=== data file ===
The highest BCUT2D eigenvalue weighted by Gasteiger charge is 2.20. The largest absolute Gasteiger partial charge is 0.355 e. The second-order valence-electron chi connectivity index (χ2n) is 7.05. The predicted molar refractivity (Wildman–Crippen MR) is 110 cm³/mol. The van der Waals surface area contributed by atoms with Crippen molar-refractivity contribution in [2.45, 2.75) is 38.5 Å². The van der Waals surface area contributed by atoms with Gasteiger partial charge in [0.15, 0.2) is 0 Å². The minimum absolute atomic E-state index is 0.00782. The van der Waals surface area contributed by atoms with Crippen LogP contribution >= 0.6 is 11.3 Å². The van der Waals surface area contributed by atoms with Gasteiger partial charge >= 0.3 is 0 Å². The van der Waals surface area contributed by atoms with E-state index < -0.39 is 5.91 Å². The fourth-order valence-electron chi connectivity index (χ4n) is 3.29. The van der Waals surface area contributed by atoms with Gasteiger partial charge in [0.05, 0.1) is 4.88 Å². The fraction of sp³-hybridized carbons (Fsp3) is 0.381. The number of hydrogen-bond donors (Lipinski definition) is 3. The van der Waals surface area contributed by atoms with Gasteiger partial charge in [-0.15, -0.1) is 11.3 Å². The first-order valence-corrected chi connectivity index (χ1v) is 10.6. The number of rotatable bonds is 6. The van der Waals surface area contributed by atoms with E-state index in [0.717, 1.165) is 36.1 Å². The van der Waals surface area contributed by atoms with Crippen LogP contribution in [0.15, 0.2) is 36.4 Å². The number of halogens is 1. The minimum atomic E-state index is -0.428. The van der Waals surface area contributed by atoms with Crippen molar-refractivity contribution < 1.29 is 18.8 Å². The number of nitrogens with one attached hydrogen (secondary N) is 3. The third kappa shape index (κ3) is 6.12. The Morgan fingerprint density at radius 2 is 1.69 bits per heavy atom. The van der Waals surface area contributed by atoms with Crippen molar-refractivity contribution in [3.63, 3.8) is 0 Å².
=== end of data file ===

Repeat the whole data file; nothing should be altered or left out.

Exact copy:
The highest BCUT2D eigenvalue weighted by Gasteiger charge is 2.20. The largest absolute Gasteiger partial charge is 0.355 e. The second-order valence-electron chi connectivity index (χ2n) is 7.05. The predicted molar refractivity (Wildman–Crippen MR) is 110 cm³/mol. The van der Waals surface area contributed by atoms with Crippen molar-refractivity contribution in [2.45, 2.75) is 38.5 Å². The van der Waals surface area contributed by atoms with Gasteiger partial charge in [0.15, 0.2) is 0 Å². The minimum absolute atomic E-state index is 0.00782. The van der Waals surface area contributed by atoms with Crippen LogP contribution >= 0.6 is 11.3 Å². The van der Waals surface area contributed by atoms with Gasteiger partial charge >= 0.3 is 0 Å². The van der Waals surface area contributed by atoms with E-state index < -0.39 is 5.91 Å². The fourth-order valence-electron chi connectivity index (χ4n) is 3.29. The van der Waals surface area contributed by atoms with Gasteiger partial charge in [0.05, 0.1) is 4.88 Å². The fraction of sp³-hybridized carbons (Fsp3) is 0.381. The number of hydrogen-bond donors (Lipinski definition) is 3. The van der Waals surface area contributed by atoms with Gasteiger partial charge in [-0.15, -0.1) is 11.3 Å². The first-order valence-corrected chi connectivity index (χ1v) is 10.6. The number of rotatable bonds is 6. The van der Waals surface area contributed by atoms with E-state index in [0.717, 1.165) is 36.1 Å². The van der Waals surface area contributed by atoms with Crippen LogP contribution in [0.15, 0.2) is 36.4 Å². The number of halogens is 1. The minimum atomic E-state index is -0.428. The van der Waals surface area contributed by atoms with Crippen molar-refractivity contribution < 1.29 is 18.8 Å². The number of nitrogens with one attached hydrogen (secondary N) is 3. The third kappa shape index (κ3) is 6.12. The Morgan fingerprint density at radius 2 is 1.69 bits per heavy atom. The van der Waals surface area contributed by atoms with Crippen molar-refractivity contribution in [3.63, 3.8) is 0 Å².